Ad­ven­ture in the heat of the day

Weekend Argus (Saturday Edition) - - PROPERTY -

TOUR­ING the North­ern Cape and Ka­roo in sum­mer is def­i­nitely not for sissies.

With tem­per­a­tures soar­ing into the high 40s and mi­rages danc­ing be­fore your eyes, it is a land where only the strong­est and fittest sur­vive.

But, de­spite this, it is a land of stark beauty where the sandy roads are ar­row-straight for hun­dreds of kilo­me­tres head­ing into the deep-blue sky.

And, once you stop, the only sound in­vad­ing the eerie si­lence is the gen­tle whis­per of the wind.

It is no won­der that many ghost sto­ries have orig­i­nated in the North­ern Cape.

We took our 10-day sum­mer break and headed away from the madding crowds i n Cape Town, aim­ing t he bon­net of our trusty old 4x4 in the dir ec­tion of t he Tankwa Ka­roo en route in a great loop to Uping­ton then back home via Wil­lis­ton, Fraser­burg, Leeu Gamka, Oudt­shoorn and Mon­tagu.

I had promised to show my wife the real beauty of the land we were go­ing to tra­verse, and to do it all off the tar roads.

Af­ter our first day out in soar­ing tem­per­a­tures that would eas­ily match the heat in a black­smith’s shop or on the foot­plate of a steam train, she was cer­tain that I was short of a few brain­cells, es­pe­cially af­ter hav­ing to wrap a wet cloth around the petrol pump on my ve­hi­cle to keep it mov­ing, plus re­pair­ing one punc­ture and to­tally wreck­ing a sec­ond tyre.

How­ever, af­ter sun­set on that first day, when t he moun­tains t ur ned bright pink and the night wind cooled the land, all was for­given.

I had also promised to show her at­trac­tions in­ter­na­tional vis­i­tors would pay thou­sands to see, and we cer­tainly found plenty to fill our minds and dis­tract us from the sear­ing heat.

We dis­cov­ered the best time to ex­plore was i n t he earl y morn­ing be­fore the sun ex­ploded into the sky and late in the af­ter­noon as the soft light threw shad­ows across the vast plains.

We en­coun­tered many in­ter­est­ing suc­cu­lents just me­tres off the road, so­cia­ble weaver’s nests cling­ing to ev­ery tele­phone pole for up to 100km, the ghost town of Put­son­der­wa­ter, had break­fast on Verneuk­pan where Sir Malcolm Cam­bell broke a world land speed record in 1929, and pho­tographed a lonely cy­clist ped­alling along the 17-mile track.

In ev­ery small town we met the most f r i e ndl y f ol k on t he pl a net , en­joyed re­fresh­ing home­made gin­ger­beer and some of the best cheese­cake.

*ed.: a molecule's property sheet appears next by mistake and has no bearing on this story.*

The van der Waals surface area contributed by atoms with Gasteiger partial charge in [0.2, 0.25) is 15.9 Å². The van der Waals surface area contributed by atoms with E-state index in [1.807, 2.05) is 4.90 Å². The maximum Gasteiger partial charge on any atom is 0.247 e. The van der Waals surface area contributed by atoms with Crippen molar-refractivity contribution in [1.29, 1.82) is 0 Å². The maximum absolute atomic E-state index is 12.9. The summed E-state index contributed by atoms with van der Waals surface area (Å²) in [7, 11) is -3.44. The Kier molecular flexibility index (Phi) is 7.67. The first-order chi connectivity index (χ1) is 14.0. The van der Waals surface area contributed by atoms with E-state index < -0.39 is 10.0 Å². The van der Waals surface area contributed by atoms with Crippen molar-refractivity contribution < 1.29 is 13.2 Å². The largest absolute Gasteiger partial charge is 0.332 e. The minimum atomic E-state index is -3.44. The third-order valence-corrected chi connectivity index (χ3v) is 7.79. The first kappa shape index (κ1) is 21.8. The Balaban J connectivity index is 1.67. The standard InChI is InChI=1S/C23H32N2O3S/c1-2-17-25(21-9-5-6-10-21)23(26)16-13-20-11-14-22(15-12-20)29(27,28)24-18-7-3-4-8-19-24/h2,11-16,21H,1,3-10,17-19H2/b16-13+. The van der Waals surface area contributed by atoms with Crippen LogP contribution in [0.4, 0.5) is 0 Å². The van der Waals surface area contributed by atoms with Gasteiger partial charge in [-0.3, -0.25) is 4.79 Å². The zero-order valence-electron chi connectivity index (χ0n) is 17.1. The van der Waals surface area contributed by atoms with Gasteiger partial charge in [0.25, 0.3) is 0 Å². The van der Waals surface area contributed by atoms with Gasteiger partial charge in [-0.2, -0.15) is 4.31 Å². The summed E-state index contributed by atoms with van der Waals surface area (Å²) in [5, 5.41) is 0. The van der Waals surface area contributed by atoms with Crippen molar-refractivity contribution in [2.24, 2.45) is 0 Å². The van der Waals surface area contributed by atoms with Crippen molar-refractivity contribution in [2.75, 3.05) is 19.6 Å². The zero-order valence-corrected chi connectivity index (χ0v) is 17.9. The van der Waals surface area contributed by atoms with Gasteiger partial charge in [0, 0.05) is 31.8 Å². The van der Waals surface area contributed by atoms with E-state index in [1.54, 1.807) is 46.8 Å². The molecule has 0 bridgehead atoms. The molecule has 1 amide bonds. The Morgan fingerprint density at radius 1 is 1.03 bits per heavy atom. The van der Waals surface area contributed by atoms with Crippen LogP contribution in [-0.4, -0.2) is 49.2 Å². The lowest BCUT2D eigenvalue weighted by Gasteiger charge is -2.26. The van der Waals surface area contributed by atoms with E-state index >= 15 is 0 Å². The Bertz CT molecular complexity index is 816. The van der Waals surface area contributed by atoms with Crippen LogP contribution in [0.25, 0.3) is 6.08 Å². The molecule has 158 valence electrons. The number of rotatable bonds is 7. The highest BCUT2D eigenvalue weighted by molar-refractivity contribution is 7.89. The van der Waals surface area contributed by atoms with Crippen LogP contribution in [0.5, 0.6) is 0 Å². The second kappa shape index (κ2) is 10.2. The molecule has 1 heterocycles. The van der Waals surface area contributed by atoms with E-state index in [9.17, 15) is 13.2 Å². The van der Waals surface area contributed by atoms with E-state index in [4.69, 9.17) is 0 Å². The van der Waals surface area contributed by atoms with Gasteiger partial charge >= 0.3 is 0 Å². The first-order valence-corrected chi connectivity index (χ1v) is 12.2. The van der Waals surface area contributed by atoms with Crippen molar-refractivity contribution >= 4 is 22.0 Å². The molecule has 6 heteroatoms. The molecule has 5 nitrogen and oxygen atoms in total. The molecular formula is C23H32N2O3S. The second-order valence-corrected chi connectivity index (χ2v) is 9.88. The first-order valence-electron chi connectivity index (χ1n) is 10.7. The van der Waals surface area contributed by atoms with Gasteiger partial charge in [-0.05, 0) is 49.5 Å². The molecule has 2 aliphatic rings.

In Ca­nar­von, a man drove along­side us, greeted us with a huge smile and an in­vi­ta­tion to en­joy the safest town in the coun­try. He turned out to be a pas­tor work­ing among the poor­est of com­mu­ni­ties in 19 towns.

Then we pho­tographed cor­belled build­ings, sand­stone churches and aban­doned rail­way sta­tions along the old SAR ser­vice roads, which we plied through­out the re­gion.

And along our 3 600km, jour­ney we came across fewer than 50 ve­hi­cles, were never plagued by im­pa­tient driv­ers, saw no pedes­tri­ans and only had to stop for small buck to cross the road and saved one, which had be­come tan­gled in a fence. CON­GRAT­U­LA­TIONS to Clive Hu­man for his pho­to­graph of a hoya flower. Clive wins din­ner for two at CinCin, where food and life are cel­e­brated with su­perb views of t he Cape Town c i t y s k y l i ne, Ta bl e Moun­tain, and its pièce de ré­sis­tance, a 3m gen­uine Swarovski crys­tal chan­de­lier.

CinCin is syn­ony­mous with el­e­gance and am­bi­ence. The menu changes with t h e s e a s o n s , i n c l u d i n g a n u mber o f themes: the veg­etable gar­den, the sea, the farm, the veld and fyn­bos.

From the moun­tains to the sea, the colour f ul dishes r efl ect l ocal f l avours; sweet, sun drenched, earthy, rich in taste and aroma. Visit CinCin at the Protea Ho­tel Colos­seum in Cen­tury City and al­low its team to re­veal the true essence of CinCin. What­ever lan­guage you speak, may it be a cel­e­bra­tion.

Our run­ners-up are Erika Rein­hardt for her pho­to­graph of a cr ocodile i n t he Chobe Na­tional Park; and Bev Arm­strong for her pho­to­graph of an old lady on a skiff out­side An Quang Pagoda, Viet­nam.

Travel2009 will con­tinue to pub­lish the pop­u­lar read­ers’ pho­to­graphic com­pe­ti­tion, with a prize of a din­ner for two for the win­ners each week.

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